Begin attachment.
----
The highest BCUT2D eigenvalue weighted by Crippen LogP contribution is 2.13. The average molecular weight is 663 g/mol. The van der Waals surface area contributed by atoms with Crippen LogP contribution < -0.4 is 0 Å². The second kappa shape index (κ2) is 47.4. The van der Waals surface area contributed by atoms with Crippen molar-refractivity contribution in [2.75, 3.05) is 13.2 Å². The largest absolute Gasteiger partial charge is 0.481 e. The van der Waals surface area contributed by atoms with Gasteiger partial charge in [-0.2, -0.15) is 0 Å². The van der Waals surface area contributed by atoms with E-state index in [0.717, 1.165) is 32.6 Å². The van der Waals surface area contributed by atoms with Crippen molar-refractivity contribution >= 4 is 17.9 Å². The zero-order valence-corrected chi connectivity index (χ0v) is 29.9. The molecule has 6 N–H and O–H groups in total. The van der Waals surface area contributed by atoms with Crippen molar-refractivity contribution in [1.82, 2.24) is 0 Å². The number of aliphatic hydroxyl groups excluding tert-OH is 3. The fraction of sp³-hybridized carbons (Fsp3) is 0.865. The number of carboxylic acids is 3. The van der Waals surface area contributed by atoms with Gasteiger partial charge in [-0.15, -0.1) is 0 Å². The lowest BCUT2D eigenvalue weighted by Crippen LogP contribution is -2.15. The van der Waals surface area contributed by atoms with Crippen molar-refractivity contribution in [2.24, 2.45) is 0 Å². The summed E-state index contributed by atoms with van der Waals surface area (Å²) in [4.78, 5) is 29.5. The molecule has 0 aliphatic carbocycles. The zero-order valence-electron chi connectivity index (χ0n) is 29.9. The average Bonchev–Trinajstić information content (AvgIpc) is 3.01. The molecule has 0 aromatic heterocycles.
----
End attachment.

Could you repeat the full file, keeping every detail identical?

The highest BCUT2D eigenvalue weighted by Crippen LogP contribution is 2.13. The average molecular weight is 663 g/mol. The van der Waals surface area contributed by atoms with Crippen LogP contribution < -0.4 is 0 Å². The second kappa shape index (κ2) is 47.4. The van der Waals surface area contributed by atoms with Crippen molar-refractivity contribution in [2.75, 3.05) is 13.2 Å². The largest absolute Gasteiger partial charge is 0.481 e. The van der Waals surface area contributed by atoms with Gasteiger partial charge in [-0.2, -0.15) is 0 Å². The van der Waals surface area contributed by atoms with E-state index in [0.717, 1.165) is 32.6 Å². The van der Waals surface area contributed by atoms with Crippen molar-refractivity contribution >= 4 is 17.9 Å². The zero-order valence-corrected chi connectivity index (χ0v) is 29.9. The molecule has 6 N–H and O–H groups in total. The van der Waals surface area contributed by atoms with Crippen molar-refractivity contribution in [1.82, 2.24) is 0 Å². The number of aliphatic hydroxyl groups excluding tert-OH is 3. The fraction of sp³-hybridized carbons (Fsp3) is 0.865. The number of carboxylic acids is 3. The van der Waals surface area contributed by atoms with Gasteiger partial charge in [-0.15, -0.1) is 0 Å². The lowest BCUT2D eigenvalue weighted by Crippen LogP contribution is -2.15. The van der Waals surface area contributed by atoms with Crippen molar-refractivity contribution in [2.24, 2.45) is 0 Å². The summed E-state index contributed by atoms with van der Waals surface area (Å²) in [4.78, 5) is 29.5. The molecule has 0 aliphatic carbocycles. The zero-order valence-electron chi connectivity index (χ0n) is 29.9. The average Bonchev–Trinajstić information content (AvgIpc) is 3.01. The molecule has 0 aromatic heterocycles.